Memorial Day

I’ll be honest, my family isn’t particularly sentimental about patriotism.  We’ve see far too many politicians use it–as Mark Twain insisted– as the last refuge of the nincompoop.  If someone doesn’t like your version of how to fix the world, well, they scream “UNPATRIOTIC” in your face, and you run away, for fear of being blackballed or having your family taken away or being put in a room for months and sweated for a confession.  And that was even before 911 and the Bush years, and the last wearying eight years of having a thinking man in the white house and a whole bunch of extremists everywhere else, including surrounding us in our general area.

It is enough to make a flaming liberal a little wary, at the very least.

On the other hand, well…

Mate and I are respectful children, and we’ve been taught to respect our elders, and, well, yeah.

My grandparents were heroes in the war.

Did I mention this?

That my grandparents were heroes in the war?

I know I have.  I know if you look through my blog archives you’ll see my memorials of the two of them, and the mention that I listened to their stories, I watched my grandfather’s interview for the office of living history, I was there when my grandmother’s role in the OSS was finally declassified, just a few months before her death.

I’m not going to rehash everything they said– and in a general sort of way, I am aware that grandmother was famous for embellishing story, and she may possibly(!) have spread a little bit of misinformation when she told me what she did, just because I was hanging on her every word.  But how could I not?

My grandparents were HEROES!  

And I’m just a storyteller.  How do you not put those things together and get me, hungering for their stories, wanting more of them, and more?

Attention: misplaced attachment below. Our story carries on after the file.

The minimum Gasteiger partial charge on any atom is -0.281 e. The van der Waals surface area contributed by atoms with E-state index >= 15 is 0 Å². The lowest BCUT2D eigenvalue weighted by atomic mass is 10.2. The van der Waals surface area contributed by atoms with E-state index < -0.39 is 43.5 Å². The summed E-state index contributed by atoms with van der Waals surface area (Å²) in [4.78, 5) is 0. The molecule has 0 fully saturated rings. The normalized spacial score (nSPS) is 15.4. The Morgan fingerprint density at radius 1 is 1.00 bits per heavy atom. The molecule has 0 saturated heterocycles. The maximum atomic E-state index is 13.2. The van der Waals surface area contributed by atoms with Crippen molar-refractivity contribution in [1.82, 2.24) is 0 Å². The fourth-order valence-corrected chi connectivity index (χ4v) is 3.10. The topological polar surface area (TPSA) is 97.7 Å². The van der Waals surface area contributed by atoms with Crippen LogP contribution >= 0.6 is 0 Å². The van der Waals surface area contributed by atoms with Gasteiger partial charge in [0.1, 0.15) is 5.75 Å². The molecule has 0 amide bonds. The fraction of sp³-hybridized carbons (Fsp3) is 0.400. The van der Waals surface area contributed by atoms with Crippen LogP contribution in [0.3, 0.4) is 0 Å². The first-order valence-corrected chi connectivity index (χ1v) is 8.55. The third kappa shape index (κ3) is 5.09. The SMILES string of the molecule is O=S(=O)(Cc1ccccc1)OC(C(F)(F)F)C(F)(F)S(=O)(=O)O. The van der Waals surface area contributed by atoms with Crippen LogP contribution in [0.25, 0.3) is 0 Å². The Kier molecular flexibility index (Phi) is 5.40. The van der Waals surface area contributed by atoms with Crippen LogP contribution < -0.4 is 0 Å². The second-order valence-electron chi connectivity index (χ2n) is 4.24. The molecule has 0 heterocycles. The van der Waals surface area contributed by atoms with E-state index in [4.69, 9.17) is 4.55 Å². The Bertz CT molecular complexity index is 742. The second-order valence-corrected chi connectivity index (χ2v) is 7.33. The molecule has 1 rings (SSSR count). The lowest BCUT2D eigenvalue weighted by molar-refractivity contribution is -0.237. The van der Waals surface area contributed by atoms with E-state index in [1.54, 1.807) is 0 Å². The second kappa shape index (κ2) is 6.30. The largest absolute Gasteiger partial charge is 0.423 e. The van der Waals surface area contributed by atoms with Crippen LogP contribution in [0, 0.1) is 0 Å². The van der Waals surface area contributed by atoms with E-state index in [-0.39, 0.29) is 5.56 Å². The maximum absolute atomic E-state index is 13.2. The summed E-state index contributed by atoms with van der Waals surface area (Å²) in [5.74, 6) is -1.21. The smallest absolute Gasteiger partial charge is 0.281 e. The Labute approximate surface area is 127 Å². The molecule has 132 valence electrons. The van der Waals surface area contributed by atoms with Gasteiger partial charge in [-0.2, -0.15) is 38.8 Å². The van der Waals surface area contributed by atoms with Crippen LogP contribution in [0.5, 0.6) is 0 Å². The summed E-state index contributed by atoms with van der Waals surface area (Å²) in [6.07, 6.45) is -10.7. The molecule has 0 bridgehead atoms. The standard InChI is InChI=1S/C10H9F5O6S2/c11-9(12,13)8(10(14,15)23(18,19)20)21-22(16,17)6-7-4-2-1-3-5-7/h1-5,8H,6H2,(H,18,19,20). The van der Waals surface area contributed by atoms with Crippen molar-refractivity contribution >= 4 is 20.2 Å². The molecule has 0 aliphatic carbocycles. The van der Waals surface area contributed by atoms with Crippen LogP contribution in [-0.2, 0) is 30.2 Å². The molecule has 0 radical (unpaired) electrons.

How do you not get me…

Writing my own story, with bits and pieces of their story inside.

Well, see, when this book comes out (The Bells of Times Square)— and I’m thinking sometime in what?  November?  I’ll probably put a forward at the beginning of it, talking about what my grandparents’ contributed to this book that I wrote years after their death.

I’ll talk about what I know about what they did in the OSS and what they said they did, and how I twined it all up in the story like it was real, because sometimes the stories you tell your children and grandchildren about what you did are the things you wish were real about people in general.

I’ll talk about what they said they did and what I found out in the course of my research when the book gets a little bit closer to release, but for now, I want to concentrate on the pictures I chose.

One of them is of grandma, a few months before she passed away.  In a way, it’s sort of an unfair picture to share– she’s vulnerable.  Old, infirm, content to wield the remote control and deal with her discomfort and will the confusion of the world to go away.  (I was looking for a picture of grandpa, and I know there’s one in my phone, but I don’t know how to make folders and it’s just so chaotically organized– hottie, hottie, hottie, drawn hottie, meme, hottie, thinly disguised peen, grandpa in a wheelchair, hottie, hottie, meme… I figured I’d stick to grandma, since she was easier to find.)

Anyway, the other picture is of DC heroines, easily found on the net, I chose the picture that’s a little bit old school, not quite so sexually exploitive as some, and full of optimism– women in their prime, kicking ass.

And how these two pictures are the extreme ends of what I believe heroism is, and why I tried to write The Bells of Times Square to reflect this, and why in spite of a deep and abiding cynicism and distrust of my government and a dislike of how they treat their veterans in general, I still like to take a moment to remember my family’s sacrifices on this shamelessly exploitively patriotic day.  (Don’t get me started on the Fourth of July.  We try to spend that day at the movies.)